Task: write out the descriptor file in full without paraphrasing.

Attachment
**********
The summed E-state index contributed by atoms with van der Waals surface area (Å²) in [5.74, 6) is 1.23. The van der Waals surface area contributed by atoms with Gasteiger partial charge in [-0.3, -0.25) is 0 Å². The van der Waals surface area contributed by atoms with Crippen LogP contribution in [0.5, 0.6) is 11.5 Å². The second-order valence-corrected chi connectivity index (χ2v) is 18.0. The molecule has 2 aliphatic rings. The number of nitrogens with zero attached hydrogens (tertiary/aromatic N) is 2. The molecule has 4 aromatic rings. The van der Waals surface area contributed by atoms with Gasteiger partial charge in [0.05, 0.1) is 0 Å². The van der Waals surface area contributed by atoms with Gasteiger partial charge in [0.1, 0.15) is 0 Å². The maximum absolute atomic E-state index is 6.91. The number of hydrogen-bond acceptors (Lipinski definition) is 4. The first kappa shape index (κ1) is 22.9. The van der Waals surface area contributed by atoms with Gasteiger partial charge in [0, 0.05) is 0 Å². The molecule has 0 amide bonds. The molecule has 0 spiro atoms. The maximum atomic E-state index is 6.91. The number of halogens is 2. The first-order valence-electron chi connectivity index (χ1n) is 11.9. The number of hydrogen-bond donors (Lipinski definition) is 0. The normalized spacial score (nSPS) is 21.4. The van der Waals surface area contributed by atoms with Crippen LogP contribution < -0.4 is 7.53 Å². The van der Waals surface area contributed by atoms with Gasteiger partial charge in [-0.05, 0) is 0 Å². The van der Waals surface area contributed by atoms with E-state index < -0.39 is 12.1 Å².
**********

The summed E-state index contributed by atoms with van der Waals surface area (Å²) in [5.74, 6) is 1.23. The van der Waals surface area contributed by atoms with Gasteiger partial charge in [-0.3, -0.25) is 0 Å². The van der Waals surface area contributed by atoms with Crippen LogP contribution in [0.5, 0.6) is 11.5 Å². The second-order valence-corrected chi connectivity index (χ2v) is 18.0. The molecule has 2 aliphatic rings. The number of nitrogens with zero attached hydrogens (tertiary/aromatic N) is 2. The molecule has 4 aromatic rings. The van der Waals surface area contributed by atoms with Gasteiger partial charge in [0.05, 0.1) is 0 Å². The van der Waals surface area contributed by atoms with Gasteiger partial charge in [0.1, 0.15) is 0 Å². The maximum absolute atomic E-state index is 6.91. The number of hydrogen-bond acceptors (Lipinski definition) is 4. The first kappa shape index (κ1) is 22.9. The van der Waals surface area contributed by atoms with Gasteiger partial charge in [0, 0.05) is 0 Å². The molecule has 0 amide bonds. The molecule has 0 spiro atoms. The maximum atomic E-state index is 6.91. The number of halogens is 2. The first-order valence-electron chi connectivity index (χ1n) is 11.9. The number of hydrogen-bond donors (Lipinski definition) is 0. The normalized spacial score (nSPS) is 21.4. The van der Waals surface area contributed by atoms with Crippen LogP contribution < -0.4 is 7.53 Å². The van der Waals surface area contributed by atoms with Gasteiger partial charge in [-0.05, 0) is 0 Å². The van der Waals surface area contributed by atoms with E-state index < -0.39 is 12.1 Å².